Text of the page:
In the medium term, experts call for regaining society’s confidence in politics, and specifically in fiscal matters, moving towards a new social pact for the construction of a modern tax model based on principles of sufficiency, equity, gender and environmental justice; all of which will put the region in an even worst situation that it is now, since governments have shown to be unable to properly manage public funds. Governments are great collectors of tax revenue, but they are lousy managers of the funds.
As the region continues to fall into an even bigger poverty pit, politicians and ideologues advocate for a reform agenda that will impose social justice and promote less inequality, which will make the current tragedy even worse. It is extremely likely that the so-called reforms will be more the same: cuts in public spending, increased indirect taxes, decreased labor rights, privatization, etc.
With the funds raised with the new measures, promoters say, it would be possible to invest more in the common, in what reduces inequalities, such as public health, education and social protection services. That is the story they sold throughout the 20th century, but it is not the reality that people experienced. The money collected via taxation was almost never invested in improving the lives of people who faced the greatest odds. It all went to those in power and their families.
Those who never pay for crises should be prevented from making their interests prevail over those of the majority, trying to capture the State for their own benefit, so they can guide policies and laws in their favor. Those who always say that public programs and services are ineffective are the same who line up first to receive bailouts from the taxes and debt assigned to the many so they can enjoy easy access to credit, tax cuts and improvements in their business conditions while passing the bill to those who always pay.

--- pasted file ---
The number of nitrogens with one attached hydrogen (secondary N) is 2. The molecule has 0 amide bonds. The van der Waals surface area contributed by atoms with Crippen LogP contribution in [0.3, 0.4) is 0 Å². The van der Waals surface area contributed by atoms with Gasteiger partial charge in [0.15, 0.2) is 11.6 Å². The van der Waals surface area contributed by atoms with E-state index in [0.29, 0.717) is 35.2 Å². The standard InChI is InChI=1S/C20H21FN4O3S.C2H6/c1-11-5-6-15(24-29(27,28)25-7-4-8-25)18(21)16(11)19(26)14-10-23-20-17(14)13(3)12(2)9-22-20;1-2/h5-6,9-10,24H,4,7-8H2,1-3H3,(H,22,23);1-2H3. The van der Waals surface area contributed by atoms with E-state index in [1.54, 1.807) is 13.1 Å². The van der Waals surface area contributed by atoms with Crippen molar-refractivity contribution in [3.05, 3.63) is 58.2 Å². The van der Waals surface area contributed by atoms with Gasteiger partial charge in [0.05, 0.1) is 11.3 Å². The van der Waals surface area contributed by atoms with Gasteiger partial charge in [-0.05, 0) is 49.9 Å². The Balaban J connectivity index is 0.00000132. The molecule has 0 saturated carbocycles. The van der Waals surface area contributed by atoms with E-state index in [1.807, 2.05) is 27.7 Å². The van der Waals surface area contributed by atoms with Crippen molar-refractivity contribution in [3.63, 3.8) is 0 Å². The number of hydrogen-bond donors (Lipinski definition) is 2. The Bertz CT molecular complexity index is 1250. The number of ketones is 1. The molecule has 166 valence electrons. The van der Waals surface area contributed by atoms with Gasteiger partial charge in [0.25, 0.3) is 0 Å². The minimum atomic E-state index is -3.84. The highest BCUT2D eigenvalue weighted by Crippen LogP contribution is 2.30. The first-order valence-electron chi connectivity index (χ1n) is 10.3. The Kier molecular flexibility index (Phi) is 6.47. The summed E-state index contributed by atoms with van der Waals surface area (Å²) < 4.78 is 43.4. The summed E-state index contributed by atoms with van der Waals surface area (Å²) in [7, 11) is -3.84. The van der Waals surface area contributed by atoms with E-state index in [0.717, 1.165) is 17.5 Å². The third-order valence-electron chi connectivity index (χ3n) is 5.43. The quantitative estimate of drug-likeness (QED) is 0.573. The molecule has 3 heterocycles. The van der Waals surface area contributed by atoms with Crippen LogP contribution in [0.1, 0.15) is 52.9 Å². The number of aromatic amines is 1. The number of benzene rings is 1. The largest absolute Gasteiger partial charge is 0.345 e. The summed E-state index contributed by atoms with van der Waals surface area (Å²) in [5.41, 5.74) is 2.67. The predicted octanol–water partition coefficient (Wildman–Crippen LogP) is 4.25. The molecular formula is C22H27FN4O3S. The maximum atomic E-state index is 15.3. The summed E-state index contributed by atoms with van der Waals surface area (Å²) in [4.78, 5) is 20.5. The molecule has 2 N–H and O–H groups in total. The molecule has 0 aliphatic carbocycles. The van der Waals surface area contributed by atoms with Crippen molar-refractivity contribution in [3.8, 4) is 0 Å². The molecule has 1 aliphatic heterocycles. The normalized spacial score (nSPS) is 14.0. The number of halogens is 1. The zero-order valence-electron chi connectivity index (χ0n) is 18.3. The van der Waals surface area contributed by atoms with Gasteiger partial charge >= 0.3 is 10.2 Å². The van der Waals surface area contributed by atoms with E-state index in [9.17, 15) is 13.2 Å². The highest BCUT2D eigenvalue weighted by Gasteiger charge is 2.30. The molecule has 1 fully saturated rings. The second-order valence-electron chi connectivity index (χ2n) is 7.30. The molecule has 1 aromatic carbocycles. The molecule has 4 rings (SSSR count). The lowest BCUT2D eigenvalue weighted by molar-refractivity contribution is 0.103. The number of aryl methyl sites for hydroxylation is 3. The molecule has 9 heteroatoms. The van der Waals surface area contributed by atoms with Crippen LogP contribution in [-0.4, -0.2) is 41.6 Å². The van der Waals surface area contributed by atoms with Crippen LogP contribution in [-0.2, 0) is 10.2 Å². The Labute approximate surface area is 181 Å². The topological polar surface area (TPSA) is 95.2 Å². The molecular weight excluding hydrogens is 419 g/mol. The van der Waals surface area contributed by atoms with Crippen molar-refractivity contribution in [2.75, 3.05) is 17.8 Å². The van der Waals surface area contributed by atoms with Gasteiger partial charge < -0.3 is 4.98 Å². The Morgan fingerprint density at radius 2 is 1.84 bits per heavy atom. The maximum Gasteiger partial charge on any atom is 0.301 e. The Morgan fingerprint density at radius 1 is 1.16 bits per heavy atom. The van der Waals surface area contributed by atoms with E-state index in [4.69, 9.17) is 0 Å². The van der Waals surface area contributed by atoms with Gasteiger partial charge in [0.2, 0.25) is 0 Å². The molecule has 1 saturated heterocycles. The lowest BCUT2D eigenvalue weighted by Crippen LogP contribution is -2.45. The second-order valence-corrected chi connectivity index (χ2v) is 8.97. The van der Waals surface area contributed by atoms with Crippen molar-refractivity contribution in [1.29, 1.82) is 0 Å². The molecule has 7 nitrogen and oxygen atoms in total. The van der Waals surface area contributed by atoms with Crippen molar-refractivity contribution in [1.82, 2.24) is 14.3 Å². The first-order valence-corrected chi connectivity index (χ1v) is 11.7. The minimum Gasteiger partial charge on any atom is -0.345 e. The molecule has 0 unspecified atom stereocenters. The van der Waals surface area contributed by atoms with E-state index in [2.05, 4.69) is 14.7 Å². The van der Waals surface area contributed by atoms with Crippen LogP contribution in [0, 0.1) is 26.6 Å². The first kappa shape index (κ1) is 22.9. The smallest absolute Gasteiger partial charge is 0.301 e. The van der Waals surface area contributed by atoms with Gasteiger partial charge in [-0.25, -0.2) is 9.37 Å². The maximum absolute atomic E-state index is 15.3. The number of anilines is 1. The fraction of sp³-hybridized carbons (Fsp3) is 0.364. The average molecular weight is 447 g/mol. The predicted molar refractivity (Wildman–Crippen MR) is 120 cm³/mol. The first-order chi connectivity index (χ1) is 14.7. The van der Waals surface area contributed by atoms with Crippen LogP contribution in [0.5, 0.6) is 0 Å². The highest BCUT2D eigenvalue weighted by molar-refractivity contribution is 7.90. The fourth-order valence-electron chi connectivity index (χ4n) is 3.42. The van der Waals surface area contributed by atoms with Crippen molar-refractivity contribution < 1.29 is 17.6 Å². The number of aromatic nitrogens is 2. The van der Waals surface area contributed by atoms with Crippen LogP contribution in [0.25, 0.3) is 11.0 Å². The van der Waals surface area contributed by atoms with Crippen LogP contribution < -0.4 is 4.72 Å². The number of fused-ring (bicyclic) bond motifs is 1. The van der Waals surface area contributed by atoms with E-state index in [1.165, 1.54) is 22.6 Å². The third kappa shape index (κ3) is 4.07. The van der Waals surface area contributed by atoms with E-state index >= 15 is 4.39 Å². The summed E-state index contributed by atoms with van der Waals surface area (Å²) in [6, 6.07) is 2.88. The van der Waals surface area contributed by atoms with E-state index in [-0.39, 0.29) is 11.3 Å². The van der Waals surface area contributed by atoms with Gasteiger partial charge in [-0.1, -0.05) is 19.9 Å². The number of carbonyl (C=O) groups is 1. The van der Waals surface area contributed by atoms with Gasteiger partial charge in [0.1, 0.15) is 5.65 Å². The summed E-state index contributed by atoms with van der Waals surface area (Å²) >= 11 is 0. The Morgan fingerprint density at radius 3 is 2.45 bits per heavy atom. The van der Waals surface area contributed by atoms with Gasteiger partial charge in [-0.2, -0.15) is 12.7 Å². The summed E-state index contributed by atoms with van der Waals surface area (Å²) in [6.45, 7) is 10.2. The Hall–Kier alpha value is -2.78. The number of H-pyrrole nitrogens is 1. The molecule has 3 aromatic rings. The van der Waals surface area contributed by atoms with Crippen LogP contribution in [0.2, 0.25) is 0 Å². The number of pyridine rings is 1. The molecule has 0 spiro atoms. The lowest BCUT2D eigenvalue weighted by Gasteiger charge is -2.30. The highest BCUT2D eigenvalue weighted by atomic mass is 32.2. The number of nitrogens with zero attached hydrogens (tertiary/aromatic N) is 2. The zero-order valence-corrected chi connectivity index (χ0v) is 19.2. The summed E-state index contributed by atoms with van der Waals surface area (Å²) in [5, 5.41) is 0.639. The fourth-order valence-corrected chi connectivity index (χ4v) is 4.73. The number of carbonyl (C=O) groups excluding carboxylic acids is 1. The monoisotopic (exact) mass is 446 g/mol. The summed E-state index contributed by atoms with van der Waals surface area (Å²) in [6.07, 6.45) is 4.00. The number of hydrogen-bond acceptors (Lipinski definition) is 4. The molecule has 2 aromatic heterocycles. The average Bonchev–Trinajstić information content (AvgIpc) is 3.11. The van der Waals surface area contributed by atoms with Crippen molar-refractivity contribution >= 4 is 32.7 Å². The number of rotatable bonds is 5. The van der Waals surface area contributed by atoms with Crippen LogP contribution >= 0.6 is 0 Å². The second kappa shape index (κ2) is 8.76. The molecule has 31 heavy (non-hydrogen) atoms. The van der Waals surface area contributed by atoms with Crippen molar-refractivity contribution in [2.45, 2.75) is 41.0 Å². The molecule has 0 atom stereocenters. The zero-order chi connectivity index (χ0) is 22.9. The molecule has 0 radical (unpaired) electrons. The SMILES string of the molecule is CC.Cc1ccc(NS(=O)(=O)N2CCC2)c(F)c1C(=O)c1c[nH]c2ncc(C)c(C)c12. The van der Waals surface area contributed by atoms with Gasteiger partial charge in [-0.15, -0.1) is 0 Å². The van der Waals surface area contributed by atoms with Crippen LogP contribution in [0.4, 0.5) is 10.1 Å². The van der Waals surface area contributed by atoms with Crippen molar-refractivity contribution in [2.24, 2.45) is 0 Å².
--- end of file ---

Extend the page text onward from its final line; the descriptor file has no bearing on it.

On the other hand, the international community has a relevant role to play in supporting the Latin American region to seek a better way out of the crisis. That does not include acquiring more debt. That governance model does not work, as the 20th century has shown.
The pandemic is a global issue and the search for solutions must also be led by International cooperation, in the form of Official Development Assistance within the framework of a new development agenda that must continue to be robust, strategic and focused on reducing development gaps in the region.
A few examples of what should be done is creating foreign debt relief measures, as well as the realization of reforms of the international tax system so that multinational enterprises no longer have access to tax havens.
If the transmission belt of inequality is not stopped once and for all, the contagion of economic and financial catastrophes that have been reinforced by corrupt, power-thirsty politicians will spread for generations.
Let us make sure that the burden of this crisis -caused by governments’ poor management practices- does not fall only on those who always pay for it.